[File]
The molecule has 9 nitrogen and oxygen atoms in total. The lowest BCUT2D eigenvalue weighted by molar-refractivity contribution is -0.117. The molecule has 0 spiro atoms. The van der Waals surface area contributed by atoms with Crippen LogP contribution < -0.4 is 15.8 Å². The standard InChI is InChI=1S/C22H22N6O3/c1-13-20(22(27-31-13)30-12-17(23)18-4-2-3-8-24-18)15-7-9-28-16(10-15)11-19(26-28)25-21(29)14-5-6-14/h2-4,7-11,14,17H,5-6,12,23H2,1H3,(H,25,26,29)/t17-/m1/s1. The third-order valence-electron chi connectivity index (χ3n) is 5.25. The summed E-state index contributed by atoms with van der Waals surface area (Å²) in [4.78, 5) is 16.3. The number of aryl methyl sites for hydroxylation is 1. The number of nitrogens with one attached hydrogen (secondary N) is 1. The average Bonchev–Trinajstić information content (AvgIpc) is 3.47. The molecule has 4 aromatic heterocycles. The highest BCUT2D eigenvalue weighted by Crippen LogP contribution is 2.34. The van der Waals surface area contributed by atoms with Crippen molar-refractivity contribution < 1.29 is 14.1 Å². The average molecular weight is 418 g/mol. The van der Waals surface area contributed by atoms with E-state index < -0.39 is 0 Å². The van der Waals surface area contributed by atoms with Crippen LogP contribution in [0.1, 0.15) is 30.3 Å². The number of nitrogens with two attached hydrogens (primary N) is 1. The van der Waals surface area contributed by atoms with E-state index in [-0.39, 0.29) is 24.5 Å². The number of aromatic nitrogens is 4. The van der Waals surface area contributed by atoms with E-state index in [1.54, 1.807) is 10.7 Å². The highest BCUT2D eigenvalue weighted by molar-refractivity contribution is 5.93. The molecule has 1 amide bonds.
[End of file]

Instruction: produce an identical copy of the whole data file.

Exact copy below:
The molecule has 9 nitrogen and oxygen atoms in total. The lowest BCUT2D eigenvalue weighted by molar-refractivity contribution is -0.117. The molecule has 0 spiro atoms. The van der Waals surface area contributed by atoms with Crippen LogP contribution < -0.4 is 15.8 Å². The standard InChI is InChI=1S/C22H22N6O3/c1-13-20(22(27-31-13)30-12-17(23)18-4-2-3-8-24-18)15-7-9-28-16(10-15)11-19(26-28)25-21(29)14-5-6-14/h2-4,7-11,14,17H,5-6,12,23H2,1H3,(H,25,26,29)/t17-/m1/s1. The third-order valence-electron chi connectivity index (χ3n) is 5.25. The summed E-state index contributed by atoms with van der Waals surface area (Å²) in [4.78, 5) is 16.3. The number of aryl methyl sites for hydroxylation is 1. The number of nitrogens with one attached hydrogen (secondary N) is 1. The average Bonchev–Trinajstić information content (AvgIpc) is 3.47. The molecule has 4 aromatic heterocycles. The highest BCUT2D eigenvalue weighted by Crippen LogP contribution is 2.34. The van der Waals surface area contributed by atoms with Crippen molar-refractivity contribution < 1.29 is 14.1 Å². The average molecular weight is 418 g/mol. The van der Waals surface area contributed by atoms with E-state index < -0.39 is 0 Å². The van der Waals surface area contributed by atoms with Crippen LogP contribution in [0.1, 0.15) is 30.3 Å². The number of nitrogens with two attached hydrogens (primary N) is 1. The van der Waals surface area contributed by atoms with E-state index in [-0.39, 0.29) is 24.5 Å². The number of aromatic nitrogens is 4. The van der Waals surface area contributed by atoms with E-state index in [1.54, 1.807) is 10.7 Å². The highest BCUT2D eigenvalue weighted by molar-refractivity contribution is 5.93. The molecule has 1 amide bonds.